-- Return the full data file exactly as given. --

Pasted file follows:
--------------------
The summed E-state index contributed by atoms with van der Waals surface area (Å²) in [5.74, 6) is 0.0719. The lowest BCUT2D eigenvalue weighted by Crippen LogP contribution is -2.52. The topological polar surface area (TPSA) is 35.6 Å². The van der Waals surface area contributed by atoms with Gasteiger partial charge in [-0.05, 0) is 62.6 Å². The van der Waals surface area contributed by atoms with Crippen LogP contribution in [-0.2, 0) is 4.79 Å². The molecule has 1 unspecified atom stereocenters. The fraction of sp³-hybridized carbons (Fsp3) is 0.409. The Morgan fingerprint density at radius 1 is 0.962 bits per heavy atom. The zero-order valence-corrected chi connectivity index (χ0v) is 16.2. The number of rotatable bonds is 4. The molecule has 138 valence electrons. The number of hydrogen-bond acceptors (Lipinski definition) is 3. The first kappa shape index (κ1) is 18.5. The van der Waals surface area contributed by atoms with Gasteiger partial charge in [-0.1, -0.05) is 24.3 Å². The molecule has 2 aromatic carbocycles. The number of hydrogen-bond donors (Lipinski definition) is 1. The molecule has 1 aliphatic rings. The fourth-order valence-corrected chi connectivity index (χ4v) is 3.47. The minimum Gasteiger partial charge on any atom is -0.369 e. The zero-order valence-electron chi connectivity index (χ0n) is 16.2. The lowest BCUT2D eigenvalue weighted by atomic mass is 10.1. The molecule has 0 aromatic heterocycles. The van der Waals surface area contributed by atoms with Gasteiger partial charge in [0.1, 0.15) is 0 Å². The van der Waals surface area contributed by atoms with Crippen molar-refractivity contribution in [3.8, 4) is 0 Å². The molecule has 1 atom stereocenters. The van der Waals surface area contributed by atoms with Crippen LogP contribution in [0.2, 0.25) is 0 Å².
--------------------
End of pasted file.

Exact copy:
The summed E-state index contributed by atoms with van der Waals surface area (Å²) in [5.74, 6) is 0.0719. The lowest BCUT2D eigenvalue weighted by Crippen LogP contribution is -2.52. The topological polar surface area (TPSA) is 35.6 Å². The van der Waals surface area contributed by atoms with Gasteiger partial charge in [-0.05, 0) is 62.6 Å². The van der Waals surface area contributed by atoms with Crippen LogP contribution in [-0.2, 0) is 4.79 Å². The molecule has 1 unspecified atom stereocenters. The fraction of sp³-hybridized carbons (Fsp3) is 0.409. The Morgan fingerprint density at radius 1 is 0.962 bits per heavy atom. The zero-order valence-corrected chi connectivity index (χ0v) is 16.2. The number of rotatable bonds is 4. The molecule has 138 valence electrons. The number of hydrogen-bond acceptors (Lipinski definition) is 3. The first kappa shape index (κ1) is 18.5. The van der Waals surface area contributed by atoms with Gasteiger partial charge in [-0.1, -0.05) is 24.3 Å². The molecule has 2 aromatic carbocycles. The number of hydrogen-bond donors (Lipinski definition) is 1. The molecule has 1 aliphatic rings. The fourth-order valence-corrected chi connectivity index (χ4v) is 3.47. The minimum Gasteiger partial charge on any atom is -0.369 e. The zero-order valence-electron chi connectivity index (χ0n) is 16.2. The lowest BCUT2D eigenvalue weighted by atomic mass is 10.1. The molecule has 0 aromatic heterocycles. The van der Waals surface area contributed by atoms with Gasteiger partial charge in [0.1, 0.15) is 0 Å². The van der Waals surface area contributed by atoms with Crippen molar-refractivity contribution in [3.8, 4) is 0 Å². The molecule has 1 atom stereocenters. The van der Waals surface area contributed by atoms with Crippen LogP contribution in [0.2, 0.25) is 0 Å².